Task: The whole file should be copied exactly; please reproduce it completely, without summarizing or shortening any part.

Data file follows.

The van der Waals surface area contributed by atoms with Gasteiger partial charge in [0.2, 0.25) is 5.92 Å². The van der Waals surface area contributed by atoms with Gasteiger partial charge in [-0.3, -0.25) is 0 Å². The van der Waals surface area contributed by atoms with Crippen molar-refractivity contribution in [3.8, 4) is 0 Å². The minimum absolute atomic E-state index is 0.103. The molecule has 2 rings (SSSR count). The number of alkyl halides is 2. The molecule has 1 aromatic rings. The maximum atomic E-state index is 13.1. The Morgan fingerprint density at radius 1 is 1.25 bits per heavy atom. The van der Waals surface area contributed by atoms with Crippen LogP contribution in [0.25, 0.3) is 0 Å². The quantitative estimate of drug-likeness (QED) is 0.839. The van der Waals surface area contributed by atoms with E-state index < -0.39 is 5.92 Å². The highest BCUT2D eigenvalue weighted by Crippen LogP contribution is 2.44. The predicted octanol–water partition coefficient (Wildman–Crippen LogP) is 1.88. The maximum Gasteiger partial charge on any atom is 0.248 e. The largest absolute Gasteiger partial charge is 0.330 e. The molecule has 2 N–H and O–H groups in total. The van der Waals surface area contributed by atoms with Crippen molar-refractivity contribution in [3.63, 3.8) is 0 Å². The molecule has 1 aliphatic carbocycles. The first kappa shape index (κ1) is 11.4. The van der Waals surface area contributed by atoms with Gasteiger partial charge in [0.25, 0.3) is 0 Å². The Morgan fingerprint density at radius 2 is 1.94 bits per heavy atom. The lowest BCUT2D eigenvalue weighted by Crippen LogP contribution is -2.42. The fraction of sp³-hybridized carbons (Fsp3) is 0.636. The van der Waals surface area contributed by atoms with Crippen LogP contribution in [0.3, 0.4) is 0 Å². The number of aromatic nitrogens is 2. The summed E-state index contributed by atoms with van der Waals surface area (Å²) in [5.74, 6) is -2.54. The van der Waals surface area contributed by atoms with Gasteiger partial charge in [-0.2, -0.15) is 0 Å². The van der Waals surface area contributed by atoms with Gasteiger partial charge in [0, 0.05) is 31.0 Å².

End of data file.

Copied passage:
The van der Waals surface area contributed by atoms with Gasteiger partial charge in [0.2, 0.25) is 5.92 Å². The van der Waals surface area contributed by atoms with Gasteiger partial charge in [-0.3, -0.25) is 0 Å². The van der Waals surface area contributed by atoms with Crippen molar-refractivity contribution in [3.8, 4) is 0 Å². The minimum absolute atomic E-state index is 0.103. The molecule has 2 rings (SSSR count). The number of alkyl halides is 2. The molecule has 1 aromatic rings. The maximum atomic E-state index is 13.1. The Morgan fingerprint density at radius 1 is 1.25 bits per heavy atom. The van der Waals surface area contributed by atoms with Crippen LogP contribution in [0.25, 0.3) is 0 Å². The quantitative estimate of drug-likeness (QED) is 0.839. The van der Waals surface area contributed by atoms with E-state index < -0.39 is 5.92 Å². The highest BCUT2D eigenvalue weighted by Crippen LogP contribution is 2.44. The predicted octanol–water partition coefficient (Wildman–Crippen LogP) is 1.88. The maximum Gasteiger partial charge on any atom is 0.248 e. The largest absolute Gasteiger partial charge is 0.330 e. The molecule has 2 N–H and O–H groups in total. The van der Waals surface area contributed by atoms with Crippen molar-refractivity contribution in [3.63, 3.8) is 0 Å². The molecule has 1 aliphatic carbocycles. The first kappa shape index (κ1) is 11.4. The van der Waals surface area contributed by atoms with Gasteiger partial charge in [0.25, 0.3) is 0 Å². The Morgan fingerprint density at radius 2 is 1.94 bits per heavy atom. The lowest BCUT2D eigenvalue weighted by Crippen LogP contribution is -2.42. The fraction of sp³-hybridized carbons (Fsp3) is 0.636. The van der Waals surface area contributed by atoms with Crippen LogP contribution in [0.3, 0.4) is 0 Å². The number of aromatic nitrogens is 2. The summed E-state index contributed by atoms with van der Waals surface area (Å²) in [5.74, 6) is -2.54. The van der Waals surface area contributed by atoms with Gasteiger partial charge in [-0.2, -0.15) is 0 Å². The van der Waals surface area contributed by atoms with Gasteiger partial charge in [0, 0.05) is 31.0 Å².